Seminar: Early Roman Expansion and Imperialism
Early Roman Expansion and Imperialism
Date: 18-30 April 2017
Deadline for applications: 6 February 2017
The question how Rome won its empire is as old as the study of Roman history and continues to dominate modern scholarship. An important difficulty these studies encounter is that the available textual sources describe and explain Roman imperial success from hindsight, thus after Rome had defeated most of the Hellenistic states. As a consequence, the explanations these anachronistic sources offer are mostly teleological and Romano-centric. Instead, this course adopts a synchronic approach by analyzing the available material record of mid-Republican Rome as well as that of two of its most important rivals in Italy: the Etruscans and the Samnites. The course starts with two introductory lectures, after which the archaeology of Mid-Republican Rome will be analyzed on-site and in the various museums. Amongst other things, we will study Roman defensive works, military organization and technology, triumphal architecture, but also burial customs, housing and iconography. In the second week, Roman military and societal organization will be compared with that of the Etruscans and the Samnites. We will visit key-sites of these peoples, such as Veii, Cerveteri, Pietrabondante and Bovianum, as well as Roman colonial sites that were installed to control these regions after the conquest.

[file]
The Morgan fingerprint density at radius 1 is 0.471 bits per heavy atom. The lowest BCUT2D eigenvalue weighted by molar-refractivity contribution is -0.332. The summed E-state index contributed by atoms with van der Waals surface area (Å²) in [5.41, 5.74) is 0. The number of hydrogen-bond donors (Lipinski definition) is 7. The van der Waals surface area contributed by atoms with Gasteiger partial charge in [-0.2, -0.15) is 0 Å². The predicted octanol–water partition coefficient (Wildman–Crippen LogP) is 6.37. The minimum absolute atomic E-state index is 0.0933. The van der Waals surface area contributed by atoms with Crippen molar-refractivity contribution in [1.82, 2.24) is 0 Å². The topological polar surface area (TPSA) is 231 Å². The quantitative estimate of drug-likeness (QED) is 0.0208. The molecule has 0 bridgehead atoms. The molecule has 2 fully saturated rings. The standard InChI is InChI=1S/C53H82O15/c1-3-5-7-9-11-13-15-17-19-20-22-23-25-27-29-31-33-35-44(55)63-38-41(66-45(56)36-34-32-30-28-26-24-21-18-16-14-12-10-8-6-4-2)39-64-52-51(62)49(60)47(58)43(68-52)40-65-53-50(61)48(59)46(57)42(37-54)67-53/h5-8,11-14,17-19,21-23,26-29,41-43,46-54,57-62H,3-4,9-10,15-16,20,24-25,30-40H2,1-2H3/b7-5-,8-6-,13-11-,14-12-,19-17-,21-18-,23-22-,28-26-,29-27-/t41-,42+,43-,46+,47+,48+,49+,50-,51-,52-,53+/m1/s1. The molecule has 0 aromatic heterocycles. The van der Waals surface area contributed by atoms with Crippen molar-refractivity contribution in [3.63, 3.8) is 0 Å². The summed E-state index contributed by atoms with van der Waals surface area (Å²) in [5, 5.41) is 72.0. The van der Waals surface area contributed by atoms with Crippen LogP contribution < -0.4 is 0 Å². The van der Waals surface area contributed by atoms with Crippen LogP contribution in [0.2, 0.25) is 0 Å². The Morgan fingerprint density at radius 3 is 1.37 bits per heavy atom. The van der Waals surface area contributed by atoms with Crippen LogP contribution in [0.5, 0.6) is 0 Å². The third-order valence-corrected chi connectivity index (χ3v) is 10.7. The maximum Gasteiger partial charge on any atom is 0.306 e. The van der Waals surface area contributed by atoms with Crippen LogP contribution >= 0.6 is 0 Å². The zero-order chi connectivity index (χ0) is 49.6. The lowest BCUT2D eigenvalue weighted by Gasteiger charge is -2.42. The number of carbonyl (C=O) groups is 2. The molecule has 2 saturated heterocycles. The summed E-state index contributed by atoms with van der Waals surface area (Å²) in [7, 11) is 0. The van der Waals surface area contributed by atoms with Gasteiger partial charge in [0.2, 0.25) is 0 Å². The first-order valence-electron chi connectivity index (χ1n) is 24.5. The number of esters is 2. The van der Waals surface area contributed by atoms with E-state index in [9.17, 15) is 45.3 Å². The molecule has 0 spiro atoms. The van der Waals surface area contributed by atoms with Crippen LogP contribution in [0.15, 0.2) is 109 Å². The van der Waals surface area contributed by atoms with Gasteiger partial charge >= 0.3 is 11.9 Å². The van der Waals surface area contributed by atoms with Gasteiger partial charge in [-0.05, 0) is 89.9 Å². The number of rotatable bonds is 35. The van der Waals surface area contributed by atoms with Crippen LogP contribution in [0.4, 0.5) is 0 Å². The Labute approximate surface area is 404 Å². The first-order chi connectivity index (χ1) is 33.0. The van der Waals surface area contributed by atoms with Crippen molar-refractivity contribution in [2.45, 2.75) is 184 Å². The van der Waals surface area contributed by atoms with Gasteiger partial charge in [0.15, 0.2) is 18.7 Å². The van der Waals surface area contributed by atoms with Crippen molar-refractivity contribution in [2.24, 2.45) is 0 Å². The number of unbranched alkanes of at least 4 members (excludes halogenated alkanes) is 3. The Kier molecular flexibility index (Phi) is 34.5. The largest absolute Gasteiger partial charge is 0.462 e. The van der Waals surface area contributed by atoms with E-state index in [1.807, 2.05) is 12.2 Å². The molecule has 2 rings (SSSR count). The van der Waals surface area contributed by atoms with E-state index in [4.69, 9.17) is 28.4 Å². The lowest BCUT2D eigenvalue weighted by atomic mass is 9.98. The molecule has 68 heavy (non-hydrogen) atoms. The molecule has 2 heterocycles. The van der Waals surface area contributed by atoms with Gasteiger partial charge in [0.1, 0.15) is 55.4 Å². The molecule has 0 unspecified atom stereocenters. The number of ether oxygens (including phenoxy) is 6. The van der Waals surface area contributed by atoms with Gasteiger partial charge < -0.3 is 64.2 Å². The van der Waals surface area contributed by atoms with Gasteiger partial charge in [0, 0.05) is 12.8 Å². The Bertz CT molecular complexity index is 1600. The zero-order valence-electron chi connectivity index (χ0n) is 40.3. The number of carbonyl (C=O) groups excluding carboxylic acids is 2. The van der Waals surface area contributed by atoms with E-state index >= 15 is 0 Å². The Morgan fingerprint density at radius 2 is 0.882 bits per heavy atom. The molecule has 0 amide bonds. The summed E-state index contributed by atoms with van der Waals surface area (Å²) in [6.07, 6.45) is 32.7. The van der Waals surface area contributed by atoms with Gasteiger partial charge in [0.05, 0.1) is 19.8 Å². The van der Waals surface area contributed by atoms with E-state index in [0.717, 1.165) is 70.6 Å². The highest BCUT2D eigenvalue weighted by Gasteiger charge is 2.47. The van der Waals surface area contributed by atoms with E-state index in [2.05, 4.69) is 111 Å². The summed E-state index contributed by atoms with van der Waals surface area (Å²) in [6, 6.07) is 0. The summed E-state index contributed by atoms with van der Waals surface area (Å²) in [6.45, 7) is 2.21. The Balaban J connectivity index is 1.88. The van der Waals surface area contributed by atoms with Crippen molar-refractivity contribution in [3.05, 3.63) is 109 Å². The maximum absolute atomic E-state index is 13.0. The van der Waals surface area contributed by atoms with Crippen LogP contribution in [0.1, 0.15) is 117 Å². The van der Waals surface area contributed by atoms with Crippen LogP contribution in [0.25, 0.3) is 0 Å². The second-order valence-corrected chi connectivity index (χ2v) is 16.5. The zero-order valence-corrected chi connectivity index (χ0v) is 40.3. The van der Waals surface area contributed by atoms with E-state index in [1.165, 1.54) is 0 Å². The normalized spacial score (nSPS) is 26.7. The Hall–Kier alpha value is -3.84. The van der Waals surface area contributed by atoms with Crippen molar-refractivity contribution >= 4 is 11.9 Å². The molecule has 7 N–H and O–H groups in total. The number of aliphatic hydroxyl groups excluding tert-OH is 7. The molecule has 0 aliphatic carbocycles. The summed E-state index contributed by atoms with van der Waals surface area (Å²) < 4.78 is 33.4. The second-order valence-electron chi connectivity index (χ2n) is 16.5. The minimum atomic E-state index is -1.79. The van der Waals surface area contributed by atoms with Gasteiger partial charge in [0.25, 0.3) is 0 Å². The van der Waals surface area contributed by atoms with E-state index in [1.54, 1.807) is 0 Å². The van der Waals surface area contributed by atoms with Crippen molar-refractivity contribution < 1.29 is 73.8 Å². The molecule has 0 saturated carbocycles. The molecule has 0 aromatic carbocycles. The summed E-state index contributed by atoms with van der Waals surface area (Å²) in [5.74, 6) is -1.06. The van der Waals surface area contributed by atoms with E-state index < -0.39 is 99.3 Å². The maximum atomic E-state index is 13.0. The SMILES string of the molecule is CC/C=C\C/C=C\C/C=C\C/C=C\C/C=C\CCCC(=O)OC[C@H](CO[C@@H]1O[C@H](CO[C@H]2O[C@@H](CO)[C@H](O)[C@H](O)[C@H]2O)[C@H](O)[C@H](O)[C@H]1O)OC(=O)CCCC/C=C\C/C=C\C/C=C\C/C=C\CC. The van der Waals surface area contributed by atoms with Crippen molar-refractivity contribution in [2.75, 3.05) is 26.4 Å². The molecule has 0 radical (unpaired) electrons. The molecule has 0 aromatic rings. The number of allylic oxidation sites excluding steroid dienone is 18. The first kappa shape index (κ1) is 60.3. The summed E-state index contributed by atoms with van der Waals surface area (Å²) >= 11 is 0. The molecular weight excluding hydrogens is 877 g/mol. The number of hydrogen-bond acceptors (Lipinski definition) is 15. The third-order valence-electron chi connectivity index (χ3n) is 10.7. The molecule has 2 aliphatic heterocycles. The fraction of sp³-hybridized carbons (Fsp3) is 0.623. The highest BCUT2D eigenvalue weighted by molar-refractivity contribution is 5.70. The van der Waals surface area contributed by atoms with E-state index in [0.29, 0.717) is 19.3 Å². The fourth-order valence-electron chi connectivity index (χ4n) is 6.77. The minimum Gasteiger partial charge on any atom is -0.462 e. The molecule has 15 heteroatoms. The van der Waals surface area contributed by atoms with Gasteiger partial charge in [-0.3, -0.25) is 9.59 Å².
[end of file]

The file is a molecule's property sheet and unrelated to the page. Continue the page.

J. Pelgrom (KNIR); T. D. Stek (University of Leiden), Christopher Smith (BSR), Agnese Fischetti (Groningen University), and guest lecturers.
Assessment & Grading
Participants are required to give an on-site oral presentation and write a short essay on the question how Rome won its Empire.
Students in Classics, (Ancient) History, Archaeology, Political sciences enrolled in one of the KNIR partner universities (UvA, VU, UL, UU, RU and RUG), Italian and from UK universities.
The maximum number of participants is 12.
18-30 April 2017
Participating students will receive free tuition and excursions (including most entry fees for museums and archaeological sites). Travel expenses to and from Rome, and meals are not included.
The KNIR provides free lodging for the selected students from the above mentioned Dutch universities. A limited amount of UK students can be housed at the KNIR at the rate of 20 Euro per night.
Credits: 6 ECTS
6 February 2017